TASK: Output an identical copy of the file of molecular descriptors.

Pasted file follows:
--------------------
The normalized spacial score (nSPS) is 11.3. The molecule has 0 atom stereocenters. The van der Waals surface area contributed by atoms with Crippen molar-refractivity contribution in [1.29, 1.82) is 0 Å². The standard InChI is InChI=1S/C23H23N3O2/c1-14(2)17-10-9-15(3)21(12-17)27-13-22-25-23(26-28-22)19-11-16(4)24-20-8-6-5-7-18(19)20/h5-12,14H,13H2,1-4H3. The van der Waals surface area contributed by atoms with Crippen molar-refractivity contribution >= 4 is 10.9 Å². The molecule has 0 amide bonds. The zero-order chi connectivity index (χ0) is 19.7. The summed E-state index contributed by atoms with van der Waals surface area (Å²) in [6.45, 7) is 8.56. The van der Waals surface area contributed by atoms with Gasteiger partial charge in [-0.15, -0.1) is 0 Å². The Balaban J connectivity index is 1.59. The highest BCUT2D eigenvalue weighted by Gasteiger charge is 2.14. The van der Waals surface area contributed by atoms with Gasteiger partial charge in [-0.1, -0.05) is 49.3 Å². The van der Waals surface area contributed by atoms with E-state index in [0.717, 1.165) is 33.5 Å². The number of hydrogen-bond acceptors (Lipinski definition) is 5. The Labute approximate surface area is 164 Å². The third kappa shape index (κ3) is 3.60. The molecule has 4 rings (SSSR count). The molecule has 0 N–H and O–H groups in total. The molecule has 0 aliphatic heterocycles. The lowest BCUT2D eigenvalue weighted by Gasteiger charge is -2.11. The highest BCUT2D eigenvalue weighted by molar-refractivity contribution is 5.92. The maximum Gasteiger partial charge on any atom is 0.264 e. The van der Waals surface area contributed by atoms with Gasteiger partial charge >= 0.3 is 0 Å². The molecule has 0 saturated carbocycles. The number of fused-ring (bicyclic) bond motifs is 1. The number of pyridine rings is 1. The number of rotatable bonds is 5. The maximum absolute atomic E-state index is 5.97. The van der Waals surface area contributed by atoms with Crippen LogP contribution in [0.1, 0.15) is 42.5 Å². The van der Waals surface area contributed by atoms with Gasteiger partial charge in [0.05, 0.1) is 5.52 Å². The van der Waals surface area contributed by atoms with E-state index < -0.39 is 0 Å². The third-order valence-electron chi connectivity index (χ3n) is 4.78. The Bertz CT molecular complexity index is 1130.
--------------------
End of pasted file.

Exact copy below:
The normalized spacial score (nSPS) is 11.3. The molecule has 0 atom stereocenters. The van der Waals surface area contributed by atoms with Crippen molar-refractivity contribution in [1.29, 1.82) is 0 Å². The standard InChI is InChI=1S/C23H23N3O2/c1-14(2)17-10-9-15(3)21(12-17)27-13-22-25-23(26-28-22)19-11-16(4)24-20-8-6-5-7-18(19)20/h5-12,14H,13H2,1-4H3. The van der Waals surface area contributed by atoms with Crippen molar-refractivity contribution >= 4 is 10.9 Å². The molecule has 0 amide bonds. The zero-order chi connectivity index (χ0) is 19.7. The summed E-state index contributed by atoms with van der Waals surface area (Å²) in [6.45, 7) is 8.56. The van der Waals surface area contributed by atoms with Gasteiger partial charge in [-0.15, -0.1) is 0 Å². The Balaban J connectivity index is 1.59. The highest BCUT2D eigenvalue weighted by Gasteiger charge is 2.14. The van der Waals surface area contributed by atoms with Gasteiger partial charge in [-0.1, -0.05) is 49.3 Å². The van der Waals surface area contributed by atoms with E-state index in [0.717, 1.165) is 33.5 Å². The number of hydrogen-bond acceptors (Lipinski definition) is 5. The Labute approximate surface area is 164 Å². The third kappa shape index (κ3) is 3.60. The molecule has 4 rings (SSSR count). The molecule has 0 N–H and O–H groups in total. The molecule has 0 aliphatic heterocycles. The lowest BCUT2D eigenvalue weighted by Gasteiger charge is -2.11. The highest BCUT2D eigenvalue weighted by molar-refractivity contribution is 5.92. The maximum Gasteiger partial charge on any atom is 0.264 e. The van der Waals surface area contributed by atoms with Gasteiger partial charge >= 0.3 is 0 Å². The molecule has 0 saturated carbocycles. The number of fused-ring (bicyclic) bond motifs is 1. The number of pyridine rings is 1. The number of rotatable bonds is 5. The maximum absolute atomic E-state index is 5.97. The van der Waals surface area contributed by atoms with Crippen LogP contribution in [0.1, 0.15) is 42.5 Å². The van der Waals surface area contributed by atoms with Gasteiger partial charge in [0.05, 0.1) is 5.52 Å². The van der Waals surface area contributed by atoms with E-state index < -0.39 is 0 Å². The third-order valence-electron chi connectivity index (χ3n) is 4.78. The Bertz CT molecular complexity index is 1130.